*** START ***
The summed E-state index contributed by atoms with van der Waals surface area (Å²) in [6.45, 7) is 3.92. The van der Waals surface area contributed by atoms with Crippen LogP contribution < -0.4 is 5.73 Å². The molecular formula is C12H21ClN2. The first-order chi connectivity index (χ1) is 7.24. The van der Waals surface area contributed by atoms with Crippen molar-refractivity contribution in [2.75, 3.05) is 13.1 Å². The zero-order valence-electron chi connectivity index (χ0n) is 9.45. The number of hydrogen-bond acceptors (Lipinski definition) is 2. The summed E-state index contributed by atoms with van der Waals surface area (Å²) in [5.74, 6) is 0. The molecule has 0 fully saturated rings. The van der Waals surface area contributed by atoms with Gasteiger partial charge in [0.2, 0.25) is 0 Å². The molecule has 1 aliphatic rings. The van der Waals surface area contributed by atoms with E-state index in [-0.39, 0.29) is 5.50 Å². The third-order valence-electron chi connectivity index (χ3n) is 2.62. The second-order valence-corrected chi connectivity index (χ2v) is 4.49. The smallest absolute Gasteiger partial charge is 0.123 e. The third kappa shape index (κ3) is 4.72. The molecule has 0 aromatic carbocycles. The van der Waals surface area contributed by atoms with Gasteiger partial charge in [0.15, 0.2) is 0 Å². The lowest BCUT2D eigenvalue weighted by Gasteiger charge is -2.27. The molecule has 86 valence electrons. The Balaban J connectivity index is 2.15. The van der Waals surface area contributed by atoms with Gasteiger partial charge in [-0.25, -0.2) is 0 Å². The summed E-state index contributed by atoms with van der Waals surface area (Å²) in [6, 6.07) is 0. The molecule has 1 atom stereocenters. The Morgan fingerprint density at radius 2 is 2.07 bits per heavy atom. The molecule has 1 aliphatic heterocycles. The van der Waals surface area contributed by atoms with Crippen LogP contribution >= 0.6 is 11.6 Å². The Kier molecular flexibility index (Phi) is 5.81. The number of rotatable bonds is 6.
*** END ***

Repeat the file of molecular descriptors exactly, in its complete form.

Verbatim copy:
The summed E-state index contributed by atoms with van der Waals surface area (Å²) in [6.45, 7) is 3.92. The van der Waals surface area contributed by atoms with Crippen LogP contribution < -0.4 is 5.73 Å². The molecular formula is C12H21ClN2. The first-order chi connectivity index (χ1) is 7.24. The van der Waals surface area contributed by atoms with Crippen molar-refractivity contribution in [2.75, 3.05) is 13.1 Å². The zero-order valence-electron chi connectivity index (χ0n) is 9.45. The number of hydrogen-bond acceptors (Lipinski definition) is 2. The summed E-state index contributed by atoms with van der Waals surface area (Å²) in [5.74, 6) is 0. The molecule has 0 fully saturated rings. The van der Waals surface area contributed by atoms with Gasteiger partial charge in [0.2, 0.25) is 0 Å². The molecule has 1 aliphatic rings. The van der Waals surface area contributed by atoms with E-state index in [-0.39, 0.29) is 5.50 Å². The third-order valence-electron chi connectivity index (χ3n) is 2.62. The second-order valence-corrected chi connectivity index (χ2v) is 4.49. The smallest absolute Gasteiger partial charge is 0.123 e. The third kappa shape index (κ3) is 4.72. The molecule has 0 aromatic carbocycles. The van der Waals surface area contributed by atoms with Gasteiger partial charge in [0.15, 0.2) is 0 Å². The lowest BCUT2D eigenvalue weighted by Gasteiger charge is -2.27. The molecule has 86 valence electrons. The Balaban J connectivity index is 2.15. The van der Waals surface area contributed by atoms with Gasteiger partial charge in [-0.25, -0.2) is 0 Å². The summed E-state index contributed by atoms with van der Waals surface area (Å²) in [6, 6.07) is 0. The molecule has 1 atom stereocenters. The Morgan fingerprint density at radius 2 is 2.07 bits per heavy atom. The molecule has 1 aliphatic heterocycles. The van der Waals surface area contributed by atoms with Crippen LogP contribution >= 0.6 is 11.6 Å². The Kier molecular flexibility index (Phi) is 5.81. The number of rotatable bonds is 6.